June 18, 2017 – Solemnity of the Body and Blood of Christ
I delivered the following homily at St. Pius X Parish in Indianapolis, IN this weekend:
Let me begin with a heartfelt Father’s Day story:
A few years back, I was scheduled to give a talk at a parish and was sitting at our dining room table working on it. My son, Robby, came up behind me, put his hand on my shoulder and asked what I was working on.
When I told him a had a presentation I was preparing for, he asked, “What’s the topic?”
I told him, “It’s a talk on effective parenting.”
Any one of my other three children would have said something kind and encouraging such as, “That’s great!” or “You’d be good at that!”
Not Robby. He laughed and said, “And they want you to talk about that?”
Happy Father’s Day.
On a more positive note, I had a conversation with one of my daughters recently. She told me that she appreciated how Carol and I had raised her. In particular, she liked that we did not just “give her the answer.”
We encouraged the kids to handle as much as they could on their own. If they had a problem with a teacher, they needed to talk to that teacher themselves. If they didn’t understand something or didn’t know the solution to a particular problem, we encouraged them to dig deeper, and seek to understand. We would be there to brainstorm and discuss, but we would not do the work for them or give them the answer.
They did not always like it at the time, but as adults they now appreciate what it did for them.
Daughters are awesome.
Today is the Feast of Corpus Christi, the Body and Blood of Christ.
The thematic readings focus on life-giving bread. From Deuteronomy we heard: God fed you with manna, a food unknown to you and your fathers, in order to show you that not by bread alone does one live.
The gospel came from John: Whoever eats my flesh and drinks my blood has eternal life…For my flesh is true food, and my blood is true drink…This is the bread that came down from heaven.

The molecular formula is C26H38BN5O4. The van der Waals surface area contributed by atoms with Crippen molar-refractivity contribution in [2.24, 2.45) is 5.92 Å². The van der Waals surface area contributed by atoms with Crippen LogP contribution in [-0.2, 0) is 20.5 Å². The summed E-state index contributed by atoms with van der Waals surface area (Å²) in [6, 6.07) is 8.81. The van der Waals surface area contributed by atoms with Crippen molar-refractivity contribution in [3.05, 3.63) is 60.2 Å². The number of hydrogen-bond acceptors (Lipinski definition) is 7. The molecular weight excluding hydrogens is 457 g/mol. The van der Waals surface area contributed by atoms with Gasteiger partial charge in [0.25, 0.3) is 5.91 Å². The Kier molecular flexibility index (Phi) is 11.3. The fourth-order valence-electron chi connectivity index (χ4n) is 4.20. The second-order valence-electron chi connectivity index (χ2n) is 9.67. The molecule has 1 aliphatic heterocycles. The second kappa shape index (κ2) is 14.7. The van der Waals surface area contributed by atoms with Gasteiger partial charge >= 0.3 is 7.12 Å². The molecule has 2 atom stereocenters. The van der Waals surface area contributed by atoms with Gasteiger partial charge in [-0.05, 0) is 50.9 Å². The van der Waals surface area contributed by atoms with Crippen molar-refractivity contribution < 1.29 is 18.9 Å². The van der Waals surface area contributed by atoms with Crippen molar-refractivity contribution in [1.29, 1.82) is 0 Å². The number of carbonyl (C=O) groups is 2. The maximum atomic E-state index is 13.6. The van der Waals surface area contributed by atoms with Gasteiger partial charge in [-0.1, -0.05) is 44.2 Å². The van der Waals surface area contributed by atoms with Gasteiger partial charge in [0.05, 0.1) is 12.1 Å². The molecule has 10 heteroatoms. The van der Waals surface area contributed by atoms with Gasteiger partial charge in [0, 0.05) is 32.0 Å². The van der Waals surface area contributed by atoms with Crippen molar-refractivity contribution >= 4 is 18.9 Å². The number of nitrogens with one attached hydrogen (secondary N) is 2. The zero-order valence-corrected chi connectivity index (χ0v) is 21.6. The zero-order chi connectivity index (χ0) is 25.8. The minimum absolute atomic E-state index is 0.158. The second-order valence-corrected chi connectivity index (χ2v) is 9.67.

Just as I taught my own kids, when I seek to understand a particular scripture passage, I dig deeper. I dig into the countless Theology books I used in deacon formation; I research online; I read the scripture that surrounds the passage I am studying.
This allows me to put the scripture in proper context – both sequential and historical. In other words, I gain a deeper understanding of a passage if I know what happened immediately before or after that passage. Studying the historical context allows me to better understand the prevailing culture at the time, and answer questions such as, Why did the people respond as they did?
When I dug deeper into today’s readings, I was struck by the strong parallels between the first reading and the gospel:
Each reading referenced a “bread from heaven” – for the Israelites in Deuteronomy, it was manna. It literally came from heaven, falling from the sky. For the Jews in the gospel, it was the flesh and blood of Christ. Jesus referred to it as the bread that came down from heaven.
In both readings, the bread was new – unlike any bread they had ever seen or experienced before. When the manna fell from the sky, the Israelites initially had no idea what it was or what to do with it.
Obviously, the bread Jesus described to His disciples in the gospel was also new – For my flesh is true food, and my blood is true drink.